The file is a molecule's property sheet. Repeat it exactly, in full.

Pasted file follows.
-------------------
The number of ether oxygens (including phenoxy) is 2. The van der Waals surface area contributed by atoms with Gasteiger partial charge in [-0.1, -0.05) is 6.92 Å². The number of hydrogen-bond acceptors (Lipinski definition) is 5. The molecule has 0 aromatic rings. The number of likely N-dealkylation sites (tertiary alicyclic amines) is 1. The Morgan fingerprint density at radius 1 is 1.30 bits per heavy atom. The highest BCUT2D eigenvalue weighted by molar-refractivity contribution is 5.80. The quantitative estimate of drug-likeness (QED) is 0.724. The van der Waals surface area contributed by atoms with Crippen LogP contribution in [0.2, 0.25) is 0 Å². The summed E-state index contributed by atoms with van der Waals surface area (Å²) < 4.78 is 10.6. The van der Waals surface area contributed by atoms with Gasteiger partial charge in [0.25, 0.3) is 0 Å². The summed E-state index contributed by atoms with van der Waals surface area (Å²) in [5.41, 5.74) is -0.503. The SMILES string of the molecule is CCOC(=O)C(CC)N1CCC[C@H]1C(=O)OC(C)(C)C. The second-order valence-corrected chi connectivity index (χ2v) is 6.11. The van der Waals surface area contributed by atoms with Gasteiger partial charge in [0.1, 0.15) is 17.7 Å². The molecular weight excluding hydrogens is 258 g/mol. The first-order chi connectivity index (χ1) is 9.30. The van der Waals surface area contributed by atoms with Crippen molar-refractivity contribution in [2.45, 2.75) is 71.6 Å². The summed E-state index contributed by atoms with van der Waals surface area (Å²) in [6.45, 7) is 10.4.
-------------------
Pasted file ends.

The number of ether oxygens (including phenoxy) is 2. The van der Waals surface area contributed by atoms with Gasteiger partial charge in [-0.1, -0.05) is 6.92 Å². The number of hydrogen-bond acceptors (Lipinski definition) is 5. The molecule has 0 aromatic rings. The number of likely N-dealkylation sites (tertiary alicyclic amines) is 1. The Morgan fingerprint density at radius 1 is 1.30 bits per heavy atom. The highest BCUT2D eigenvalue weighted by molar-refractivity contribution is 5.80. The quantitative estimate of drug-likeness (QED) is 0.724. The van der Waals surface area contributed by atoms with Crippen LogP contribution in [0.2, 0.25) is 0 Å². The summed E-state index contributed by atoms with van der Waals surface area (Å²) < 4.78 is 10.6. The van der Waals surface area contributed by atoms with Gasteiger partial charge in [0.25, 0.3) is 0 Å². The summed E-state index contributed by atoms with van der Waals surface area (Å²) in [5.41, 5.74) is -0.503. The SMILES string of the molecule is CCOC(=O)C(CC)N1CCC[C@H]1C(=O)OC(C)(C)C. The second-order valence-corrected chi connectivity index (χ2v) is 6.11. The van der Waals surface area contributed by atoms with Gasteiger partial charge in [0.1, 0.15) is 17.7 Å². The molecular weight excluding hydrogens is 258 g/mol. The first-order chi connectivity index (χ1) is 9.30. The van der Waals surface area contributed by atoms with Crippen molar-refractivity contribution in [2.45, 2.75) is 71.6 Å². The summed E-state index contributed by atoms with van der Waals surface area (Å²) in [6.45, 7) is 10.4.